In a ceremony on the south lawn of the White House, President Biden nudged the auto industry forward on the shift from combustion power to electric propulsion with an executive order proclaiming a target of half of new vehicles sold in the U.S. in 2030 being electric powered.
Carmakers Ford, General Motors, and Stellantis were on hand to lend support to the announcement, and BMW, Honda, Volkswagen, and Volvo also announced their backing of the non-binding goal.
Achieving this goal would produce a 60 percent reduction in greenhouse gas emissions from the 2030 crop of new cars compared to current levels, according to the White House statement.
Biden’s statement points out that battery costs have dropped by 85 percent since 2010, while driving range for EVs has increased, and charging times have shortened. He also pointed out that while consumers may have been deterred by a paltry selection of EV offerings in the past, that there are now more than 40 electric models available in the U.S.
Of course, as the son of a Chevrolet dealer and the original owner of a classic 1967 Corvette, Biden has expressed particular interest in eventually seeing the rumored electric version of that iconic sports car. But this announcement was about regular cars for regular drivers.
Ford executive chairman Bill Ford, a longtime advocate for green policies, explained the company’s backing for this ambitious target. “It has been said that this generation is the first to feel the impact of climate change and the last that can do something about it,” he said. “I am proud that Ford is leading the electric revolution and standing for stronger standards that protect people and the environment as we process towards a zero-emission transportation future. Ford has always been a leader in sustainability and our employees continue their tremendous efforts to leave our children and our grandchildren with a cleaner planet.’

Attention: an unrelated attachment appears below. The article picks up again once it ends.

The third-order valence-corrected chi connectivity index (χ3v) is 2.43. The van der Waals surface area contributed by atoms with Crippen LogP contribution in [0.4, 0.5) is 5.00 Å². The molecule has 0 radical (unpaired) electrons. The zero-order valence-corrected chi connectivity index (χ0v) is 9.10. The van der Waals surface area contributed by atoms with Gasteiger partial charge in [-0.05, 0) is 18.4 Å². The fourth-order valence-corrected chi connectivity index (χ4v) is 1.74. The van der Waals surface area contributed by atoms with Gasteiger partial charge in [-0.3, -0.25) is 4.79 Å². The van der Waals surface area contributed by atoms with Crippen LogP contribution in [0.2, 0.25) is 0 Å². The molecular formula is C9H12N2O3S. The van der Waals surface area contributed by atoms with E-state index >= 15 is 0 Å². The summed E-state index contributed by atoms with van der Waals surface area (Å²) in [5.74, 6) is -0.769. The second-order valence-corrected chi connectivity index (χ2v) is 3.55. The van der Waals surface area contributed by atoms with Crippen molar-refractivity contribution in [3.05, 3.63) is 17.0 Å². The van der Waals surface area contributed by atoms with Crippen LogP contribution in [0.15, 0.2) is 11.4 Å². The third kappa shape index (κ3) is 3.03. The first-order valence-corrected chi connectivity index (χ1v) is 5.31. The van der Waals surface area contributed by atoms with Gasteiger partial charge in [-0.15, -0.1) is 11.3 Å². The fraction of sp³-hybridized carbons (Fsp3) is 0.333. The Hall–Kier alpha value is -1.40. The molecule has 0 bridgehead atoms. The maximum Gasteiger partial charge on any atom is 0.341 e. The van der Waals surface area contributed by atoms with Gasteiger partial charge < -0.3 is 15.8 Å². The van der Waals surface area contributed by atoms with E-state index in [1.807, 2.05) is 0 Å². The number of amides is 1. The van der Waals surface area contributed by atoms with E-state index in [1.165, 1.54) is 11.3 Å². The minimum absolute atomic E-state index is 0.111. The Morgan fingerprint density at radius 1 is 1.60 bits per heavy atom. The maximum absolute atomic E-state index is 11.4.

Ford CEO Jim Farley offered more concrete details on the company’s plans to deliver on this aggressive goal. “Ford is on an ambitious trajectory to lead the electrification revolution -- from being the only full-line American automaker to side with California in favor of stricter greenhouse gas emissions to electrifying our most iconic and popular vehicles, like the F-150 Lightning, Mustang Mach-E, and E-Transit,” he said. “Customer demand has exceeded our expectations. So, we expect to be well positioned to have fully electric vehicles account for 40 to 50 percent of our U.S. sales by 2030.”
Additionally, the coalition of carmakers that have committed to observing California’s strict fuel efficiency and pollution requirements issued a statement on the executive order. Those companies are BMW, Ford, Honda, Volkswagen, and Volvo Cars, saying, “We were proud to stand with California to establish progressive new greenhouse gas regulations, and we remain committed to leading the industry in fighting against climate change. That’s why we support the Administration’s goal of reaching an electric vehicle future and applaud President Biden’s leadership on reducing emissions and investing in critical infrastructure to achieve these reductions.”
General Motors issued its own remarks, stating that, “General Motors is committed to a zero-emissions, all-electric future and has charted a path which aspires to eliminate tailpipe emissions from new light-duty vehicles by 2035. We are pleased to join in today’s joint statement of a shared aspiration of achieving 40-50 percent of annual U.S. sales volumes of electric vehicles by 2030.”